What tops your agenda for 2003? Security? CRM? If you’re like most CIOs surveyed by several large IT analyst firms in recent months, the answer is cost reduction.
After conducting interviews with 15 CIOs, Ovum, a UK-based IT analyst firm, found that the most important item on CIOs’ agendas was cost reduction. In a recent Ovum Comments column, Ovum analyst Julian Hewett, who is compiling an analysis of the research, said that two CIOs in the survey, who each had $1.5 billion budgets, were cutting more than 10 percent each.
Hewett’s column also touches the CIOs’ views on rationalization. The research suggested that in many companies, the pendulum is again swinging away from decentralized IT to centralized IT. Hewett suggests that CIOs found themselves with an “IT soup” of varying architectures, infrastructures, applications, business processes, and suppliers and that “This mess is now being sorted out as a priority.”
Another of Ovum’s findings is a trend toward reducing application customization. The consultancy’s survey found that companies are now “much more likely to change their business processes to fit a packaged solution.” (This does not bode well for the large IT consulting firms whose lifeblood is customizing packaged software offerings from the likes of SAP and Siebel.)
Speaking of SAP and other large application suppliers, the Ovum survey found that there is a “flight to blue-chip suppliers.” Ovum expressed surprise at the number of firms that mentioned that they plan to standardize on SAP for their applications.
And what of the application development and rollouts planned for 2003? Ovum found that the key areas being worked on were “CRM, portals (both internal and external), supply chain management, and data warehousing/business intelligence.” Of particular concern to the long-term health of the IT industry, Ovum found “no indication as to what comes next. There really are no signs whatsoever of the next wave of new projects.”
Similar views from CIO Insights
CIO Insights also shed some light on CIOs’ priorities for 2003 and some of the budgetary pressures facing CIOs. According to CIO Insights, almost 50 percent of the CIOs it surveyed from large companies reported “reduced operating costs” as the “primary motivator of their IT projects in 2003.” The large-company CIOs also reported a .5 percent decline in budgeted spending in 2003; small companies expect to increase spending by 5 percent.
How are the CIOs in large companies going to deal with a reduction in their spending? The areas that they report will be hardest hit are:
- Emerging technologies
- Distance learning
- Marketing automation
In this tough market, it shouldn’t be a surprise that CIOs are spending their budgets on projects that show a fast and measurable ROI. CIO Insights found that CEOs, feeling they were burned during the big-spending days of the dot-com boom, are “asking CIOs to generate more benefits from previous investments and focus on projects that can produce an immediate payback—preferably through cost reduction.” Information security and maintaining “mission-critical systems” rounded out the list of top priorities.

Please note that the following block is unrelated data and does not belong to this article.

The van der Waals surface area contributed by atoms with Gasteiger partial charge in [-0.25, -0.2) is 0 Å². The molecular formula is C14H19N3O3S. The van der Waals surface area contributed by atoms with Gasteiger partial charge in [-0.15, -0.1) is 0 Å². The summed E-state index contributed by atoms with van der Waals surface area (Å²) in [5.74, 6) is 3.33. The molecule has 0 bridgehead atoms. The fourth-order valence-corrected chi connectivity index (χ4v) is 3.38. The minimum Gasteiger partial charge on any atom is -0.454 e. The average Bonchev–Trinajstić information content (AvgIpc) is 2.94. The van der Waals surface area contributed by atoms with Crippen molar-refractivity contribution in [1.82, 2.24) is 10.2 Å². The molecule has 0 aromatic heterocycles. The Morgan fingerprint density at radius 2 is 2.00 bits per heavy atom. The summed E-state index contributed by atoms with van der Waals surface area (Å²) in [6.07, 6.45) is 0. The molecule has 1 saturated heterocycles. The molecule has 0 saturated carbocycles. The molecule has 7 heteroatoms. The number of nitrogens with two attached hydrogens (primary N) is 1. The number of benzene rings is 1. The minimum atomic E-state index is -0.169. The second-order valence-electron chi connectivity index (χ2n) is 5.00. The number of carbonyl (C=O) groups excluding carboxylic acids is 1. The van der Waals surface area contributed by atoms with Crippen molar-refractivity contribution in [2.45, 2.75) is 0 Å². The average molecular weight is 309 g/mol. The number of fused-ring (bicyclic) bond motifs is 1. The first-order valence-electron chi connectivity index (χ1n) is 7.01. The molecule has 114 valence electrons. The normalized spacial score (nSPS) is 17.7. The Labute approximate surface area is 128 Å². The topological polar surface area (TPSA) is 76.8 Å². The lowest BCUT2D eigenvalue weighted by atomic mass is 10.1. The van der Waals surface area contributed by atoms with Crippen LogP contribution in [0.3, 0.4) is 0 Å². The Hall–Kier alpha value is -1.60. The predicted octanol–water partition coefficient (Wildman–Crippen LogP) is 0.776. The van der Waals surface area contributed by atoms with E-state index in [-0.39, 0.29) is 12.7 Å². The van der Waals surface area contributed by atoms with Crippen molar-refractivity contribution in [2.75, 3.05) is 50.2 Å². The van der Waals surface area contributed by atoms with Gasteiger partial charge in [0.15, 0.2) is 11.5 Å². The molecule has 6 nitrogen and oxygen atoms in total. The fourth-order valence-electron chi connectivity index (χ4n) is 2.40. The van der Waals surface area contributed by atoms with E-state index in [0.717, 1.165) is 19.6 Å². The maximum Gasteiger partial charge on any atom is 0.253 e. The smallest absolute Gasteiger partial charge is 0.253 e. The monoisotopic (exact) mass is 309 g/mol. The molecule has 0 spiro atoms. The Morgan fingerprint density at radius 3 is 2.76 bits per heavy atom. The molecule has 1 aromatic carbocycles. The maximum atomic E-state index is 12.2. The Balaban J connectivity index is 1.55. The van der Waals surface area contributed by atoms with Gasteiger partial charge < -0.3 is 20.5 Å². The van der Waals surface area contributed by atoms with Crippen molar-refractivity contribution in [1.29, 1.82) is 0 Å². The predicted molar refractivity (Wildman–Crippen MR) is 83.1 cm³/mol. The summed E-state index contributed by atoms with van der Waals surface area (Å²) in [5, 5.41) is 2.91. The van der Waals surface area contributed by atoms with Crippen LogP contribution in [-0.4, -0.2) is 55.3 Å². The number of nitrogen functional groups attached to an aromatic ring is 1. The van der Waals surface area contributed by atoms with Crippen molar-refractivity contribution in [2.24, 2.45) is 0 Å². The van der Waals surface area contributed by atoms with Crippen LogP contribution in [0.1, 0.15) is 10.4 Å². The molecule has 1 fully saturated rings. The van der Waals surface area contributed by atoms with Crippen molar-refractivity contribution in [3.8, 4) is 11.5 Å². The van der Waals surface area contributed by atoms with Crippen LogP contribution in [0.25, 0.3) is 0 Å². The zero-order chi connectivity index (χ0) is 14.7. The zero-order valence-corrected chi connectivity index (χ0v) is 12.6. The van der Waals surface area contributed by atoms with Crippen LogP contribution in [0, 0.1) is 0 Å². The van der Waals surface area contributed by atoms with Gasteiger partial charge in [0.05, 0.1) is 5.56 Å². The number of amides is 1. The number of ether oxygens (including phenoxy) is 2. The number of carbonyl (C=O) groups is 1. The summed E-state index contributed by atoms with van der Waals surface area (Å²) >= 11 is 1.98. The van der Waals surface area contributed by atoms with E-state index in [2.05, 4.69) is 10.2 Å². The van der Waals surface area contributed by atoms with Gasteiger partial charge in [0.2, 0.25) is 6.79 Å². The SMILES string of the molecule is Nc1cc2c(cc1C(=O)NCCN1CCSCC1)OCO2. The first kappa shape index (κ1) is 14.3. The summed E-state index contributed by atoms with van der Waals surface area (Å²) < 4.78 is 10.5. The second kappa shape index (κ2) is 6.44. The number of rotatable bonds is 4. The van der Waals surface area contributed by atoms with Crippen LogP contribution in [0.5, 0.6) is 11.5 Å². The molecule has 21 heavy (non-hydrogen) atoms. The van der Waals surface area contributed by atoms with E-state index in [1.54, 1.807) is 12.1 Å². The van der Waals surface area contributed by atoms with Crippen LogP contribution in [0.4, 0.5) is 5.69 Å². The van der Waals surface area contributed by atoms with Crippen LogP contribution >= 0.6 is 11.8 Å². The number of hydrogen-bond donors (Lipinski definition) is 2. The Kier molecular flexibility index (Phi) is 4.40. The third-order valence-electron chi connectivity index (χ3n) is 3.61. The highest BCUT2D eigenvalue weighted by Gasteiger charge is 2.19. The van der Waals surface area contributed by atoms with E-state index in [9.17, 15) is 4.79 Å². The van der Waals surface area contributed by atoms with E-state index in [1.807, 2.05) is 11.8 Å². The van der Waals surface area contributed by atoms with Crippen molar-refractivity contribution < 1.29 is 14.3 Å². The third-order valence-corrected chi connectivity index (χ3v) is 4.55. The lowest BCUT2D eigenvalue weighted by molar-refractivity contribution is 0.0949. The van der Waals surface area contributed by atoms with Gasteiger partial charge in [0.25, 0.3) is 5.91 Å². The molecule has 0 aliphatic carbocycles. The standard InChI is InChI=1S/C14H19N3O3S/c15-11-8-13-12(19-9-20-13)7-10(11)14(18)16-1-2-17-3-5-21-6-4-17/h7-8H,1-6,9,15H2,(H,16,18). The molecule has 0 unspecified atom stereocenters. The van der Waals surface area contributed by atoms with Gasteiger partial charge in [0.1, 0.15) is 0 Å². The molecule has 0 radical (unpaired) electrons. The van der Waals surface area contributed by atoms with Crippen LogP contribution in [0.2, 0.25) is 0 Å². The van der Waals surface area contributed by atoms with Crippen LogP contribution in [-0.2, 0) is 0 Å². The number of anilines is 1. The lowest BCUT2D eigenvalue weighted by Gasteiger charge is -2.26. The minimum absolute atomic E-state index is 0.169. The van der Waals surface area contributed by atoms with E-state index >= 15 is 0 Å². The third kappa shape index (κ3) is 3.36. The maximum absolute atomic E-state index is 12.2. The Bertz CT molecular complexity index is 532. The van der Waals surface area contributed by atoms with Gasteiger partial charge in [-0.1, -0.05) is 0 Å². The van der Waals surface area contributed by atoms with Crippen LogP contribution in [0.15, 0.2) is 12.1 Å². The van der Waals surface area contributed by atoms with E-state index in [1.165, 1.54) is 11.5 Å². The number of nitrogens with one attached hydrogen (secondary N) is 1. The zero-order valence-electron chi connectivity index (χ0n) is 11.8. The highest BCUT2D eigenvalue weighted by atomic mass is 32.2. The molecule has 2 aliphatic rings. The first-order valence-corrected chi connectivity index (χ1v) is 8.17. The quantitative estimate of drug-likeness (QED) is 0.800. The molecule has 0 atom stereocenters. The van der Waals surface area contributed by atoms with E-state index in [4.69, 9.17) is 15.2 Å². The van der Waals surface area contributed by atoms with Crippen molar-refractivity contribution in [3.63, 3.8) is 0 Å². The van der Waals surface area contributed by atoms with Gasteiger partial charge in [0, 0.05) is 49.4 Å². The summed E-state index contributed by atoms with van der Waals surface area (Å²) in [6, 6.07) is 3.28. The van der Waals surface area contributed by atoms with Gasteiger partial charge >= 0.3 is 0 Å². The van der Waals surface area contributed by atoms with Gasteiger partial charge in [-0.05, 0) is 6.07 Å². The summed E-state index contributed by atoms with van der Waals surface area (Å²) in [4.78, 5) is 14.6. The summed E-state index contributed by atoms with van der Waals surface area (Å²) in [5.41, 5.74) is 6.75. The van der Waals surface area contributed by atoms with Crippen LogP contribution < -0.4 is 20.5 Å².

Trends from Giga Information Group
Giga Information Group also provided a list of 10 key trends that it believes CIOs should consider as they set their agendas for 2003:
- Do not expect a dramatic economic recovery in 2003.
- Technology purchasers have become economic fundamentalists.
- The work force will become increasingly mobile.
- There will be a demand for improved security.
- Expect a reduction in demand and associated cost for IT staff but continued high demand in key skill areas.
- Expect more “drama” from leading vendors: mergers, acquisitions, and maybe a failure or two.
- Look beyond transactions to the “so what” and “why” of transactions.
- Platform and integration strategies will be key.
- There will be an increased focus on user self-service.
- As financial difficulties continue, focus on finances.
Insight from META Group
One final look at the top issues facing CIOs comes from META Group, which recently provided an excellent audio briefing that summarized the results of its survey of more than 700 CIOs. Although there were slight variations by geography, the top issues globally were:
- Business IT alignment
- Value management
- Operations excellence
- Human capital management
- Process management
Some of the other top contenders by geography were CRM (U.S.), adaptive infrastructure (UK), and legacy systems upgrades (Australia).
What does all this mean for CIOs in 2003? Pending any unexpected upturn in the economy, expect to continue to focus on cost reduction. If you’ve already made the big cuts, look for ways to work smarter. And if your CEO is not already pounding on you to wring more benefits from your existing IT investments, start looking for ways to do more with what you’ve already purchased.